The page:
We’ve talked a bit about it … the end-of-life aspect of it. We’ve even gone so far as to have a living will recorded, so, in the event someone has to make a devistating choice, we have something that we can look at and realize “Yes, this is REALLY what we wanted to do.” Becuase if I’m putting it down legally, I’m going to be damn sure how I feel about it.

    I am curious, though, about the quality of life things. Like the surgery option you presented. I’m honestly not sure where I stand with that … or where Jon does.

    Hmm. Time for more conversations.

  2. This is a bone of contention with my husband and I. I have all this paperwork printed out on advanced care directives that we’ll sign and have in writing for when we need it, but he won’t do it. He doesn’t even want to talk about it really. I’m sure it doesn’t help that I ended our last conversation with, “If I get hit by a bus tomorrow, you’re gonna feel like SHIT when you have no idea if I want you to pull the plug!”
    Y’all are much much smarter than us. Major kudos.

    1. This is incredibly hard for so many people to face. I’ve actually been having breakdowns lately at night. Crying in bed type things. Where I can’t conceptualize what happens after we die, and I don’t want to be alone, on this side or the other, and I make Kamel promise to haunt me. In the most comforting of ways, obviously. Although, knowing him, he would probably just pants me in public.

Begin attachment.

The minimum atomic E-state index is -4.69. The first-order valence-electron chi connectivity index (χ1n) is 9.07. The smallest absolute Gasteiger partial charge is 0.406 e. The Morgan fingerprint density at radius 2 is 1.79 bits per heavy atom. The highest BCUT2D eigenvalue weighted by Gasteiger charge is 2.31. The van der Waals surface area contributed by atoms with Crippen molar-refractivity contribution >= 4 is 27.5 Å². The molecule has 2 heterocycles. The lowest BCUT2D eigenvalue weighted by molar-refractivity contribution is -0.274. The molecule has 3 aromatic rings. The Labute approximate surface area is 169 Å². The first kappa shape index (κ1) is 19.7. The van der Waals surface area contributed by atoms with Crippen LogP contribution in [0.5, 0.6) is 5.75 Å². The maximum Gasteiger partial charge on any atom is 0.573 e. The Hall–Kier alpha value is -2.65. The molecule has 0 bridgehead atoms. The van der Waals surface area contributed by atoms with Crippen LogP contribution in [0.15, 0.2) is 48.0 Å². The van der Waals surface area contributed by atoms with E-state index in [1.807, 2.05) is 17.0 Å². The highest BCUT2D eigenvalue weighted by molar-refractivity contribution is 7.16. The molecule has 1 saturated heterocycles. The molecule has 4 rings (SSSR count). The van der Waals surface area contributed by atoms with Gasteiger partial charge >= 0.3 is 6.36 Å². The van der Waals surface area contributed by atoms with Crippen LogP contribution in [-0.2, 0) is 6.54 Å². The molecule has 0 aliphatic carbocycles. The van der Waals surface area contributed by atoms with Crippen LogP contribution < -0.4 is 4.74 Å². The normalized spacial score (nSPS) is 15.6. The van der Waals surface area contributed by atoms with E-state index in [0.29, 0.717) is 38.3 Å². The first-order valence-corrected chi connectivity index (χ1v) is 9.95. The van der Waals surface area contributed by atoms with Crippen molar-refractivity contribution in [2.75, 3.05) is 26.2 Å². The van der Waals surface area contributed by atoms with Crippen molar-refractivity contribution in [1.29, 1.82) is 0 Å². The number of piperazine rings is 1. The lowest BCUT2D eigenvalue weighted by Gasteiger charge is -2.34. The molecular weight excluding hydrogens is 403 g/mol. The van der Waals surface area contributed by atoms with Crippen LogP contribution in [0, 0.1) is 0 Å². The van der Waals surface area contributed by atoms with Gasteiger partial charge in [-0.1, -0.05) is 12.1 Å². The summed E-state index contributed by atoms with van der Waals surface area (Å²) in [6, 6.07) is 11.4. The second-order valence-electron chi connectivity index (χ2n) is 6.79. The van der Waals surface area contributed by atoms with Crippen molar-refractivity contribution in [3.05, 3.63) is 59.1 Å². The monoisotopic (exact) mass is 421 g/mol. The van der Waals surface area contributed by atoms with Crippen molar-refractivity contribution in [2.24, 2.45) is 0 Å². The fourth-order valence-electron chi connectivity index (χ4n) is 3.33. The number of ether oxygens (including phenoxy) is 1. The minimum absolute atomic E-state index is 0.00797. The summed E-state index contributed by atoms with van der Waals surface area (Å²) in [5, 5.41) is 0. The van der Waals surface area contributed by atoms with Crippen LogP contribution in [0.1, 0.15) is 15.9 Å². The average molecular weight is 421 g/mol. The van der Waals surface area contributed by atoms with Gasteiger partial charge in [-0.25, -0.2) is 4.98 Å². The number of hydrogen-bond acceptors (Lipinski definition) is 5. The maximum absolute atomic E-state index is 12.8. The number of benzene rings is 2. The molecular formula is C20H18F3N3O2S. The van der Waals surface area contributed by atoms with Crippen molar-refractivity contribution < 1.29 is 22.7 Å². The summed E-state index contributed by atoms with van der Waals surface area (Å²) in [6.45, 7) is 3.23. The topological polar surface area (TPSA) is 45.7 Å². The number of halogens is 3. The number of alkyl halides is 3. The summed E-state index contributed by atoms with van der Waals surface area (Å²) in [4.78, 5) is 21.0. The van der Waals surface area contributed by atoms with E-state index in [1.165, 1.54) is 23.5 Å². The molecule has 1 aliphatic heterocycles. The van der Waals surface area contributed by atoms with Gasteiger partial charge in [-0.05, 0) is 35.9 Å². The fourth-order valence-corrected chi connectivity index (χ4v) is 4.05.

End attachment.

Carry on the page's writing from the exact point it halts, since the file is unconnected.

1. ahahahaha. No. Wait. I’m not supposed to laugh at that? Whatever, you knew you were being funny when you wrote it — both of you!

        Do you guys have all the paperwork done yet? We’ve got to do our wills when we finally get a moment, and I’m all about advanced directives too. Luckily Stephen and I are on the same page about all that business.

        1. we don’t have wills because we don’t have children. So everything I have would go to Kamel anyway. We’ll do the advanced directives probably soon after we get married. Or sooner if I can stop being lazy and find some free forms. šŸ™‚

  3. Wait until you have to fill out some form that asks who your emergency contact is…and your initial reaction is to put mom and dads info…and then youre like WAIT…no no, its KAMEL for the emergency contact now! Crazy right?

  4. ohh…we’ve had those conversations. they’re one of the few things that can make me cry on the spot…to be alone from him because of something like that…

    but we talk as well…

    i think it’s great you guys are talking over everything…it’s tough..yeah, and it’s hard to think of hypotheticals that may never happen…but it’s a possibility…and the hardest thing, i would think, is being the one who has to choose…not the one whose fate rests in someone else’s hands, you know?